|Maintenance Windows||You can specify periods of time during which you do not want to have alarms triggered, typically during scheduled maintenance. Use Ctrl-click to select more than one maintenance window to apply to an alarm. Select an alarm and click Edit to change its configuration; click New to create a new maintenance window (a new maintenance window is not automatically applied to an alarm; you must select and apply it in alarm settings).|
|Select Email Format||If you have set up formats for your alerts using the >Email Layout page, you can select the email format that will be used for this alias.|
This option is only available if Target Groups have been created for your account by Keynote.If you have Target Groups set up, you can set the number of targets within a target group that will be included in the calculation of performance or availability for alarm thresholds. You can also select specific targets from the target group to be included. Select Aggregate to include an aggregate (average) of measurements from all selected targets within the target group in triggering alarms. You can also select the specific number of targets that you want included. (Choosing 3 , for example, will result in alarms being triggered when at least 3 targets from within the target group have performance or availability that match the current thresholds.) Select All to trigger alarms only when ALL of the targets you've selected meet the current alarm thresholds.
|Enable State Management||
This option is only available for subscribers to the Keynote Adapter and MyKeynote Inside services.Checking this box enables MyKeynote to do state management regarding of number of alerts that will be sent. Customers who have EMS systems may prefer to deselect this option so that their EMS systems can control state management.
|Include Detail Alarm||If selected, alerts use HTML format and contain extended error information (if errors are present) and other diagnostic information.|
|Alert based on City||Select this option to base this alarm on cities, which allows you to include/exclude data points from certain cities. All Keynote agents located in a city are included/excluded.
The alternative is to base the alarm on agents.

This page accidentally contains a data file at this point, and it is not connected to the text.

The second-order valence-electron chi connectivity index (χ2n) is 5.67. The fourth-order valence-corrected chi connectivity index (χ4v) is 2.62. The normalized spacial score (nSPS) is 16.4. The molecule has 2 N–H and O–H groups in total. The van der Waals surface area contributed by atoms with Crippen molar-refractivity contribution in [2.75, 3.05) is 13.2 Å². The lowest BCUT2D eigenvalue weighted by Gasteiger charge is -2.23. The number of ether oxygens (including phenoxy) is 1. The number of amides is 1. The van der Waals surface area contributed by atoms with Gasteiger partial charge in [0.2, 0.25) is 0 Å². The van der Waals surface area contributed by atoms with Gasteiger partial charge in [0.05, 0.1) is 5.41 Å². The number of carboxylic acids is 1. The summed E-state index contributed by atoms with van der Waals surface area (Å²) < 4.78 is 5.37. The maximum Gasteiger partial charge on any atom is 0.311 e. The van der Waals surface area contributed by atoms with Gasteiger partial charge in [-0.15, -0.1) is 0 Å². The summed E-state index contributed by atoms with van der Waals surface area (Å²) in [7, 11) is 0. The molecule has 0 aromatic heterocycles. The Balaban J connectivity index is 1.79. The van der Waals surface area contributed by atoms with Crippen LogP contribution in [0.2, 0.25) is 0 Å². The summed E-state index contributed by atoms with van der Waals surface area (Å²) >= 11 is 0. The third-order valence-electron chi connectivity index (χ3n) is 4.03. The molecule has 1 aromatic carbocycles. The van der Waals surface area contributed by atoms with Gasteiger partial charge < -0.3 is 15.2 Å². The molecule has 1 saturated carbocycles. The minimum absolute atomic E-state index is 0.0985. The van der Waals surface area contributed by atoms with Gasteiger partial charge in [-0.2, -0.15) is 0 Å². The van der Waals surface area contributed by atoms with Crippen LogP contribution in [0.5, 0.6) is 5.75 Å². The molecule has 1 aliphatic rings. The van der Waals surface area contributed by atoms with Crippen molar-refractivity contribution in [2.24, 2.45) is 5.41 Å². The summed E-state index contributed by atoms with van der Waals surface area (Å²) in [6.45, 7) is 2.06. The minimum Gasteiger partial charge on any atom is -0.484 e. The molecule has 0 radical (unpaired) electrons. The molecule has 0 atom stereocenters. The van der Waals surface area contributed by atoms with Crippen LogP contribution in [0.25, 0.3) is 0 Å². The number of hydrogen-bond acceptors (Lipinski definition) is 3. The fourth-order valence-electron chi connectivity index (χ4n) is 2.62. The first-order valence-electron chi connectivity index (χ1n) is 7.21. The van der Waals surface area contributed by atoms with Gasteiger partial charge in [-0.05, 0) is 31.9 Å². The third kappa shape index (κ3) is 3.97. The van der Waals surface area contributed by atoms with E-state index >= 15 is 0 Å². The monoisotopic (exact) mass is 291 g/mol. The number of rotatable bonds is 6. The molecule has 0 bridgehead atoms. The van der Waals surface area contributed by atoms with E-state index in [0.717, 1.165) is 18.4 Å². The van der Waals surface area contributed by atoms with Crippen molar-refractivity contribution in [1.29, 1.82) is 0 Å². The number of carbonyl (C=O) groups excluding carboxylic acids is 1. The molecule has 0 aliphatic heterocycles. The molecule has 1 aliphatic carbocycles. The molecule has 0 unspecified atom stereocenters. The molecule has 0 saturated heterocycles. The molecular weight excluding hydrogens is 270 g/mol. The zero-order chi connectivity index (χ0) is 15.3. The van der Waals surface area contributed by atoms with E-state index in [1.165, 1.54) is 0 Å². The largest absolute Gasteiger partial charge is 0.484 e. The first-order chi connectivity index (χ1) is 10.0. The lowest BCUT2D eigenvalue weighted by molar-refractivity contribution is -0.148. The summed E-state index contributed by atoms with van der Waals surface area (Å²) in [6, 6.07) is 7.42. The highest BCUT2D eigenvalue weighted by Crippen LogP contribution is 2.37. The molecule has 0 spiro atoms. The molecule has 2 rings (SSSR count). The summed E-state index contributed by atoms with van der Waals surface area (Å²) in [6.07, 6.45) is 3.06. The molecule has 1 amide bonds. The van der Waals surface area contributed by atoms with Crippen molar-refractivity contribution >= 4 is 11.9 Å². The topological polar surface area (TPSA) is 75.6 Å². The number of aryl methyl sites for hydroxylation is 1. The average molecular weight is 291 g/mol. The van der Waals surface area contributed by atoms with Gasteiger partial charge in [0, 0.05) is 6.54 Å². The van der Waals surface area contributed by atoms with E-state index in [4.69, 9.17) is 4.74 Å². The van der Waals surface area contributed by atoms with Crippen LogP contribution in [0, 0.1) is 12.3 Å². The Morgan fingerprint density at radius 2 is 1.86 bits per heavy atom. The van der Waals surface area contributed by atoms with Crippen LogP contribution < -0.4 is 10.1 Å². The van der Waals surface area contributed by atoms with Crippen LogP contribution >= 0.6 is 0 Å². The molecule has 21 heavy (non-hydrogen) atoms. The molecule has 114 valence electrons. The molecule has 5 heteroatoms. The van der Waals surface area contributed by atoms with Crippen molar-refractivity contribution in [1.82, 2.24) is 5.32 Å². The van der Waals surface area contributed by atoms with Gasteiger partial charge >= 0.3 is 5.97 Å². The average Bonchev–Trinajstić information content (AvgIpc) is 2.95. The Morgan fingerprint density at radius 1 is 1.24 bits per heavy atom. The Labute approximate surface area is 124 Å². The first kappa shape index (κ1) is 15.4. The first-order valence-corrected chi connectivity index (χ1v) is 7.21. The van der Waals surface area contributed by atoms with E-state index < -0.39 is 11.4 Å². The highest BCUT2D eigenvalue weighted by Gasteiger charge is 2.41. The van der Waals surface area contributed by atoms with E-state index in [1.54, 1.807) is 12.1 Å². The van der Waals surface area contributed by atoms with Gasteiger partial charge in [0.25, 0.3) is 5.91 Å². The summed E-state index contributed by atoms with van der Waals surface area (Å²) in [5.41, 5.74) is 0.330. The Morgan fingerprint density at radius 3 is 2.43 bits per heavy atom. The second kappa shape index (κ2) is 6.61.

You can also opt to be alerted only when data points in a specified number of cities cross thresholds.
|Alert when...cities meet thresholds||Set the number of cities required to meet the alarm thresholds before an alarm is triggered. Selecting Aggregate means that there is no minimum number of cities required to meet alarm thresholds. Choosing 3, for example, will result in alarms being triggered when at least 3 cities have performance or availability that match thresholds. Select All to trigger alarms only when all selected cities meet thresholds.|
|Include data from Cities||Select All to have alarms based on the data points collected from all cities. Choose individual cities (using Ctrl-click) if you want your alarms to be based on measurements from specific cities.|
|Alert based on Agent||Select this option to base this alarm on agents, which allows you to include/exclude data points collected by certain agents.
The alternative is to base the alarm on cities.
You can also opt to be alerted only when data points collected by a specified number of agents cross thresholds.
|Alert when...agents meet thresholds||Set the number of agents required to meet the alarm thresholds before an alarm is triggered. Selecting Aggregate means that there is no minimum number of agents required to meet alarm thresholds.
Choosing 3, for example, will result in alarms being triggered when at least 3 agents have performance or availability that match thresholds. Select All to trigger alarms only when all selected agents meet thresholds.
NoteThis field is not available to Enterprise Perspective logins.
|Include data from Agents||Select All to have alarms based on the data points collected from all agents. Choose individual agents (using Ctrl-click) if you want your alarms to be based on measurements from specific agents.|
Geography configuration best practices
- If your measurement is deployed on one agent per city, you can choose either the Agent or City radio button to the same effect. If, however, your measurement is deployed on multiple agents/carriers per city, the Agent radio button gives you much more control over which data points within a given city to include/exclude.
- Excluding cities or agents is useful if you find that some locations/agents are skewing data because they consistently have problems that are not properly diagnosed.
- You might decide to choose a minimum number of cities/agents that cross threshold values before being alerted to ensure that any performance or availability issues are not specific to one location or carrier. On the flip side, if you set a minimum of number of cities or agents required to meet thresholds, you will not get alerted when fewer cities experience even critical levels of performance or availability.
- If you see errors or poor performance in your MyKeynote data (e.g., in a scatter plot) but don't receive alerts, it could be that the agent or city reporting the error is not included in your alarm configuration. Every error data point does not generate an alert; check performance or availability thresholds (and the number of errors it would take to set off an alarm) as also alert frequency.